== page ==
In this season of immigrant bashing, it’s baffling to see how any Latino would support a Republican candidate in the nation’s highly contested elections.  Don’t Latino Republicans understand that anti-immigrant laws, such as Arizona’s SB 1070, also applies to them due to the color of their skin or Spanish-surname?  What about their friends, acquaintances, neighbors, workplace associates, parents, grandparents, cousins, aunts and uncles who may lack legal status in this country?

It’s time to stop the racism and name-calling against Latino immigrants. From Meg Whitman’s campaign for governor in California to Marco Rubio’s candidacy for the U.S. senate in Florida, Latinos will play a key role in determining the outcome of tight elections and should differentiate between friends and foes in the voting booth.

ALVARO HUERTA is a doctoral student at UC Berkeley. He can be reached at: ahuerta@berkeley.edu

October 08, 2015
Michael Horton
Why is the US Aiding and Enabling Saudi Arabia’s Genocidal War in Yemen?
Ben Debney
Guns, Trump and Mental Illness
Pepe Escobar
The NATO-Russia Face Off in Syria
Yoav Litvin
Israeli Occupation for Dummies
Lawrence Davidson
Deep Poverty in America: the On-Going Tradition of Not Caring
Thomas Knapp
War Party’s New Line: Vladimir Putin is Why We Can’t Have Nice Things
Brandon Jordan
Sowing the Seeds of War in Uruguay
Binoy Kampmark
Imperilled by Unfree Trade: the TPP on Environment and Labor
John McMurtry
The Canadian Elections: Cover-Up and Steal (Again)
Anthony Papa
Coming Home: an Open Letter to 6,000 Soon-to-be-Released Drug War Prisoners From an Ex-Con
Ramzy Baroud
Listen to Syrians: The Media Jackals and the People’s Narrative
Norman Pollack
Heart of Darkness: A Two-Way Street
Gilbert Mercier
Will Russia, Iran, Hezbollah and Iraqi Shiite Militias Defeat ISIS in Syria and Iraq?
John Stanton
Vietnam 2.0 and California Dreamin’ in Ukraine
William John Cox
The Pornography of Hatred
October 07, 2015
Nancy Scheper-Hughes
Witness to a Troubled Saint-Making: Junipero Serra and the Theology of Failure
Luciana Bohne
The Double-Speak of American Civilian Humanitarianism
Joyce Nelson
TPP: Big Pharma’s Big Deal
Jonathan Cook
Israel Lights the Touchpaper at Al-Aqsa Again
Joseph Natoli
The Wreckage in Sight We Fail To See
Piero Gleijeses
Cuba’s Jorge Risquet: the Brother I Never Had
Andrew Stewart
Do #BlackLivesMatter to Dunkin’ Donuts?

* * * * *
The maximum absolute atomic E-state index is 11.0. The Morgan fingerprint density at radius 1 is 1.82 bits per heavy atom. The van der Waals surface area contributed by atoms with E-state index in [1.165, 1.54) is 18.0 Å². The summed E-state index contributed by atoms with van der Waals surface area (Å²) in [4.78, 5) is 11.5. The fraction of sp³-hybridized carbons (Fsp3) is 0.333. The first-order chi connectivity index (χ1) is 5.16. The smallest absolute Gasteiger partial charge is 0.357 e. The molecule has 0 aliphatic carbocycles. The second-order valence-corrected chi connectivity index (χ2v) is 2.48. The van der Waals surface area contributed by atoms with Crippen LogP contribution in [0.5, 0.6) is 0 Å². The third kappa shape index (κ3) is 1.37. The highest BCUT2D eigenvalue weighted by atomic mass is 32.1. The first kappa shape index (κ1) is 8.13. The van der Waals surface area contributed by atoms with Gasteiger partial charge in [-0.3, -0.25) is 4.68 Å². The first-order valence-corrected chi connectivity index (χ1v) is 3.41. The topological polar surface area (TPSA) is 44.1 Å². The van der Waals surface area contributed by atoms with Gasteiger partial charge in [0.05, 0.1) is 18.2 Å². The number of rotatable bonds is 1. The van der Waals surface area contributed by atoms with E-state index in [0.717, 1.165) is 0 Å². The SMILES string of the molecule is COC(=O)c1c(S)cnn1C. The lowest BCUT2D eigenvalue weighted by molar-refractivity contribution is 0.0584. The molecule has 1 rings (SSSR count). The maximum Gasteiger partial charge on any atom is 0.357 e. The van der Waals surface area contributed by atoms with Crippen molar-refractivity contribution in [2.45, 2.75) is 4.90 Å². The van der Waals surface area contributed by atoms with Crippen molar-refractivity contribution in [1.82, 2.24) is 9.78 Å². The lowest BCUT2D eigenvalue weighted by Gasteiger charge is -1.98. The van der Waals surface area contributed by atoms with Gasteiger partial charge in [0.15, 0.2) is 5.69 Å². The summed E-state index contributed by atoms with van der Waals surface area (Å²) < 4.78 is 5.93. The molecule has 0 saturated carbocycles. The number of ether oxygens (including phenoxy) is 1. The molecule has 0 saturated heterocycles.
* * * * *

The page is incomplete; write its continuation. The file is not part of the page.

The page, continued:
Rajesh Makwana
#GlobalGoals? The Truth About Poverty and How to Address It
Joan Berezin
Elections 2016: A New Opening or Business as Usual?
Dave Randle
The Man Who Sold Motown to the World
Adam Bartley
“Shameless”: Hillary Clinton, Human Rights and China
Binoy Kampmark
The Killings in Oregon: Business as Usual
Harvey Wasserman
Why Bernie and Hillary Must Address America’s Dying Nuke Reactors
Tom H. Hastings
Unarmed Cops and a Can-do Culture of Nonviolence
October 06, 2015
Vijay Prashad
Afghanistan, the Terrible War: Money for Nothing
Mike Whitney
How Putin will Win in Syria
Paul Street
Yes, There is an Imperialist Ruling Class
Paul Craig Roberts
American Vice
Kathy Kelly
Bombing Hospitals: 22 People Killed by US Airstrike on Doctors Without Borders Hospital in Kunduz, Afghanistan
Ron Jacobs
Patti Smith and the Beauty of Memory
David Macaray
Coal Executive Finally Brought Up on Criminal Charges
Norman Pollack
Cold War Rhetoric: The Kept Intelligentsia
Cecil Brown
The Firing This Time: School Shootings and James Baldwin’s Final Message
Roger Annis
The Canadian Election and the Global Climate Crisis
W. T. Whitney
Why is the US Government Persecuting IFCO/Pastors for Peace Humanitarian Organization?
Jesse Jackson
Alabama’s New Jim Crow Far From Subtle
Joe Ramsey
After Umpqua: Does America Have a Gun Problem….or a Dying Capitalist Empire Problem?
Murray Dobbin
Rise Up, Precariat! Cheap Labour is Over
October 05, 2015
Michael Hudson
Parasites in the Body Economic: the Disasters of Neoliberalism
Patrick Cockburn
Why We Should Welcome Russia’s Entry Into Syrian War